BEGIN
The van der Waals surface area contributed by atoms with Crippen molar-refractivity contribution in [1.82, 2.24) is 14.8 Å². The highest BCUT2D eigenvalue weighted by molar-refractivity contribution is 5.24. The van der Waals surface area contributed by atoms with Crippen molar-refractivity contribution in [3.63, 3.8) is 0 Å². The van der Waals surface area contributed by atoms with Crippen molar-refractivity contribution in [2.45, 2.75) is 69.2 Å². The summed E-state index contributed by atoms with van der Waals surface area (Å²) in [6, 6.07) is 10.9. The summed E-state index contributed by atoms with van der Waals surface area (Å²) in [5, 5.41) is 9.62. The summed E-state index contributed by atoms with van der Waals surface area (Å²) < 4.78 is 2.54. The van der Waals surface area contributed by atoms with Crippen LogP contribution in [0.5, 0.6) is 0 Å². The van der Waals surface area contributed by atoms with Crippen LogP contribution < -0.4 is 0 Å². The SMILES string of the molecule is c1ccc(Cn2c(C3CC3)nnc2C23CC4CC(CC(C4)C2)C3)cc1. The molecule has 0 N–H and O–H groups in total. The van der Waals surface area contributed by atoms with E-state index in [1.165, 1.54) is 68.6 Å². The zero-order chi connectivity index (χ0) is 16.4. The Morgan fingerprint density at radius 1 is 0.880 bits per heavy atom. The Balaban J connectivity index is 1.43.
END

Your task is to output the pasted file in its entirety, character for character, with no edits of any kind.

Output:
The van der Waals surface area contributed by atoms with Crippen molar-refractivity contribution in [1.82, 2.24) is 14.8 Å². The highest BCUT2D eigenvalue weighted by molar-refractivity contribution is 5.24. The van der Waals surface area contributed by atoms with Crippen molar-refractivity contribution in [3.63, 3.8) is 0 Å². The van der Waals surface area contributed by atoms with Crippen molar-refractivity contribution in [2.45, 2.75) is 69.2 Å². The summed E-state index contributed by atoms with van der Waals surface area (Å²) in [6, 6.07) is 10.9. The summed E-state index contributed by atoms with van der Waals surface area (Å²) in [5, 5.41) is 9.62. The summed E-state index contributed by atoms with van der Waals surface area (Å²) < 4.78 is 2.54. The van der Waals surface area contributed by atoms with Crippen LogP contribution in [0.5, 0.6) is 0 Å². The van der Waals surface area contributed by atoms with Crippen LogP contribution < -0.4 is 0 Å². The SMILES string of the molecule is c1ccc(Cn2c(C3CC3)nnc2C23CC4CC(CC(C4)C2)C3)cc1. The molecule has 0 N–H and O–H groups in total. The van der Waals surface area contributed by atoms with E-state index in [1.165, 1.54) is 68.6 Å². The zero-order chi connectivity index (χ0) is 16.4. The Morgan fingerprint density at radius 1 is 0.880 bits per heavy atom. The Balaban J connectivity index is 1.43.